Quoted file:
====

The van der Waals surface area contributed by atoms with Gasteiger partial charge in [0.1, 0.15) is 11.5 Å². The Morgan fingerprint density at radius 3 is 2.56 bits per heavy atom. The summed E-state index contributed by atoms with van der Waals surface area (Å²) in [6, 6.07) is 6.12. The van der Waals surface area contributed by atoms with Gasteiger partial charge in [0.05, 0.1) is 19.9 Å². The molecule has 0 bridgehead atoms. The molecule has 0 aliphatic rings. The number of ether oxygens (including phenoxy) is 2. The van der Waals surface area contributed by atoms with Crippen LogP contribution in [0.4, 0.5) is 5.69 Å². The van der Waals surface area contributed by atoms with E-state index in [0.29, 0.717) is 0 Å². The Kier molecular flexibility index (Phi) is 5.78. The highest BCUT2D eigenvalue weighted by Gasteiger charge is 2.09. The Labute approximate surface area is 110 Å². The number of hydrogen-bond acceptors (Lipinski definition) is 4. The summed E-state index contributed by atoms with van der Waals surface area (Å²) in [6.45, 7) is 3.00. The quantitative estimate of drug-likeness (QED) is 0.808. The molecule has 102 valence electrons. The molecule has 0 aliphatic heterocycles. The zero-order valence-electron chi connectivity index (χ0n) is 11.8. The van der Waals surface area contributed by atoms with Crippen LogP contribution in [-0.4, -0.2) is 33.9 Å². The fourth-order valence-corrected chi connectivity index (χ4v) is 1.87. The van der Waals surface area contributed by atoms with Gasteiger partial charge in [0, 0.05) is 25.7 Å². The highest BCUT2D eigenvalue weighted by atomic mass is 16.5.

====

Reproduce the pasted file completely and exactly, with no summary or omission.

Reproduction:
The van der Waals surface area contributed by atoms with Gasteiger partial charge in [0.1, 0.15) is 11.5 Å². The Morgan fingerprint density at radius 3 is 2.56 bits per heavy atom. The summed E-state index contributed by atoms with van der Waals surface area (Å²) in [6, 6.07) is 6.12. The van der Waals surface area contributed by atoms with Gasteiger partial charge in [0.05, 0.1) is 19.9 Å². The molecule has 0 bridgehead atoms. The molecule has 0 aliphatic rings. The number of ether oxygens (including phenoxy) is 2. The van der Waals surface area contributed by atoms with Crippen LogP contribution in [0.4, 0.5) is 5.69 Å². The van der Waals surface area contributed by atoms with E-state index in [0.29, 0.717) is 0 Å². The Kier molecular flexibility index (Phi) is 5.78. The highest BCUT2D eigenvalue weighted by Gasteiger charge is 2.09. The Labute approximate surface area is 110 Å². The number of hydrogen-bond acceptors (Lipinski definition) is 4. The summed E-state index contributed by atoms with van der Waals surface area (Å²) in [6.45, 7) is 3.00. The quantitative estimate of drug-likeness (QED) is 0.808. The molecule has 102 valence electrons. The molecule has 0 aliphatic heterocycles. The zero-order valence-electron chi connectivity index (χ0n) is 11.8. The van der Waals surface area contributed by atoms with Crippen LogP contribution in [-0.4, -0.2) is 33.9 Å². The fourth-order valence-corrected chi connectivity index (χ4v) is 1.87. The van der Waals surface area contributed by atoms with Gasteiger partial charge in [0, 0.05) is 25.7 Å². The highest BCUT2D eigenvalue weighted by atomic mass is 16.5.